“Fighting the opioid epidemic… BIOTA Biosciences produces and distributes effective all-natural alternatives with no side-effects. Join the growing ranks of pain, oncology, psychiatry, naturopathy healthcare professionals utilizing BIOTA Sterile CBD Vials.”

“VISION: OPIOID-FREE FUTURE… Our goal is to supply the world with pharmaceutical grade, all natural products containing cannabidiol and other natural compounds. We believe strongly that pharmaceutical grade hemp oil will drastically reduce the need for opioid-based pain relief and eliminate the global opioid epidemic by providing a safe and natural alternative.”

“Instant relief for patients that are symptomatic of inflammatory auto-immune diseases”

While the products lack directions for use, the company has claimed that they bypass liver absorption and deliver CBD “directly into your bloodstream.”

Further, FDA stressed that even if the labels did contain usage information, they would still be in violation.

“New drugs may not be legally introduced or delivered for introduction into interstate commerce without prior approval from the FDA,” the letter states. “FDA approves a new drug on the basis of scientific data and information demonstrating that the drug is safe and effective.”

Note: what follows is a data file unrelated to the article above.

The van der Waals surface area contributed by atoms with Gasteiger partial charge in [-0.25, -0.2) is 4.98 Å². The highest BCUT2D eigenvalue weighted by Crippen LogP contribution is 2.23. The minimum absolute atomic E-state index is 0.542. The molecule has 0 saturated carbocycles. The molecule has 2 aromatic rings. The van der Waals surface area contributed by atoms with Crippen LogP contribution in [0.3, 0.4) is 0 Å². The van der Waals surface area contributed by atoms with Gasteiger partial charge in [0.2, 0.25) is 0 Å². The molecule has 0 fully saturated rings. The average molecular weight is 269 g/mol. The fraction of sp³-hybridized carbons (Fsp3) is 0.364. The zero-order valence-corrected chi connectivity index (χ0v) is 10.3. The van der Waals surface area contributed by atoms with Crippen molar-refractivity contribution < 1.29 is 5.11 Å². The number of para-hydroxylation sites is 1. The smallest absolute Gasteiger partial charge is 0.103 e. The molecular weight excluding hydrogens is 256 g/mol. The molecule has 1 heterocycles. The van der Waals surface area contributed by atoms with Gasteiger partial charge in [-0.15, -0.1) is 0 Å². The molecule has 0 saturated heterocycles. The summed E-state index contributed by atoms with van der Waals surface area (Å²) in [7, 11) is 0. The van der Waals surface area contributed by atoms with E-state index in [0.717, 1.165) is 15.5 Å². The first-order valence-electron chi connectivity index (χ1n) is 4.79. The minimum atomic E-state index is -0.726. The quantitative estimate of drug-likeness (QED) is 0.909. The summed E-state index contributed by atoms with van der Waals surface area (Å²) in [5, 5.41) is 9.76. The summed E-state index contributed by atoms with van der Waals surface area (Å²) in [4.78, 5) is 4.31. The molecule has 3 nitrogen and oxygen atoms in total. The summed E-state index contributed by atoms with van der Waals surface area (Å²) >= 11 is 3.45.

The injectable CBD vials “are offered for conditions that are not amenable to self-diagnosis and treatment by individuals who are not medical practitioners; therefore, adequate directions for use cannot be written so that a layperson can use these drugs safely for their intended purposes.”

“The violations cited in this letter are not intended to be an all-inclusive statement of violations that exist in connection with your marketed products. You are responsible for investigating and determining the causes of the violations identified above and for preventing their recurrence or the occurrence of other violations. According to your website, you manufacture many other types of CBD containing products. It is your responsibility to ensure that your firm complies with all requirements of federal law, including FDA regulations.”

FDA gave Biota Biosciences 15 days within the receipt of the letter to notify them about corrective steps they’ve taken. Failure to resolve the issues could have resulted in “legal action without further notice, including, without limitation, seizure and injunction.”